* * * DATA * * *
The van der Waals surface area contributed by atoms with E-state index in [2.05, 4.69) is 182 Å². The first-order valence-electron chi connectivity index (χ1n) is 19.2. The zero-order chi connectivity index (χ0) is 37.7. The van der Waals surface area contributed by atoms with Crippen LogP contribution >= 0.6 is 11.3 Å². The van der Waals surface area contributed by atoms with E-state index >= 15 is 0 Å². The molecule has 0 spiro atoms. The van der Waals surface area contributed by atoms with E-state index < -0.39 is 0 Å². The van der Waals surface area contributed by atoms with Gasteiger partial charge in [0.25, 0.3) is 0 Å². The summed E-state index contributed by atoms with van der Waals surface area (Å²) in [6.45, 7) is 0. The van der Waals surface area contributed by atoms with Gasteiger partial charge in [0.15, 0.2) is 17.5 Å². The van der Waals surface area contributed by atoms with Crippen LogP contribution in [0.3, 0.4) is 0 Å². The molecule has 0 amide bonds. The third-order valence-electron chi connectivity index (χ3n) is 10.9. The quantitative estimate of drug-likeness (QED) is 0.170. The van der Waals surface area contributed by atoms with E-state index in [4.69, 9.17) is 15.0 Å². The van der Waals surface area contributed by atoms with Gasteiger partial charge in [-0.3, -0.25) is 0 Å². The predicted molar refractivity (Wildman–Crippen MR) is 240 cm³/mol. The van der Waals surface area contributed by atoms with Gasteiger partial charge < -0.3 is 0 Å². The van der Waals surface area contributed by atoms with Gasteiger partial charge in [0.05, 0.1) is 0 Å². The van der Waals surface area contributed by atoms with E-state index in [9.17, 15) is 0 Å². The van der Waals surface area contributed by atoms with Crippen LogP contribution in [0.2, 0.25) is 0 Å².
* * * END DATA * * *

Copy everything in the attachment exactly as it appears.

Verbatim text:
The van der Waals surface area contributed by atoms with E-state index in [2.05, 4.69) is 182 Å². The first-order valence-electron chi connectivity index (χ1n) is 19.2. The zero-order chi connectivity index (χ0) is 37.7. The van der Waals surface area contributed by atoms with Crippen LogP contribution >= 0.6 is 11.3 Å². The van der Waals surface area contributed by atoms with E-state index >= 15 is 0 Å². The molecule has 0 spiro atoms. The van der Waals surface area contributed by atoms with E-state index < -0.39 is 0 Å². The van der Waals surface area contributed by atoms with Gasteiger partial charge in [0.25, 0.3) is 0 Å². The summed E-state index contributed by atoms with van der Waals surface area (Å²) in [6.45, 7) is 0. The van der Waals surface area contributed by atoms with Gasteiger partial charge in [0.15, 0.2) is 17.5 Å². The van der Waals surface area contributed by atoms with Crippen LogP contribution in [0.3, 0.4) is 0 Å². The molecule has 0 amide bonds. The third-order valence-electron chi connectivity index (χ3n) is 10.9. The quantitative estimate of drug-likeness (QED) is 0.170. The van der Waals surface area contributed by atoms with E-state index in [4.69, 9.17) is 15.0 Å². The van der Waals surface area contributed by atoms with Gasteiger partial charge in [-0.3, -0.25) is 0 Å². The predicted molar refractivity (Wildman–Crippen MR) is 240 cm³/mol. The van der Waals surface area contributed by atoms with Gasteiger partial charge < -0.3 is 0 Å². The van der Waals surface area contributed by atoms with Gasteiger partial charge in [0.05, 0.1) is 0 Å². The van der Waals surface area contributed by atoms with E-state index in [9.17, 15) is 0 Å². The van der Waals surface area contributed by atoms with Crippen LogP contribution in [0.2, 0.25) is 0 Å².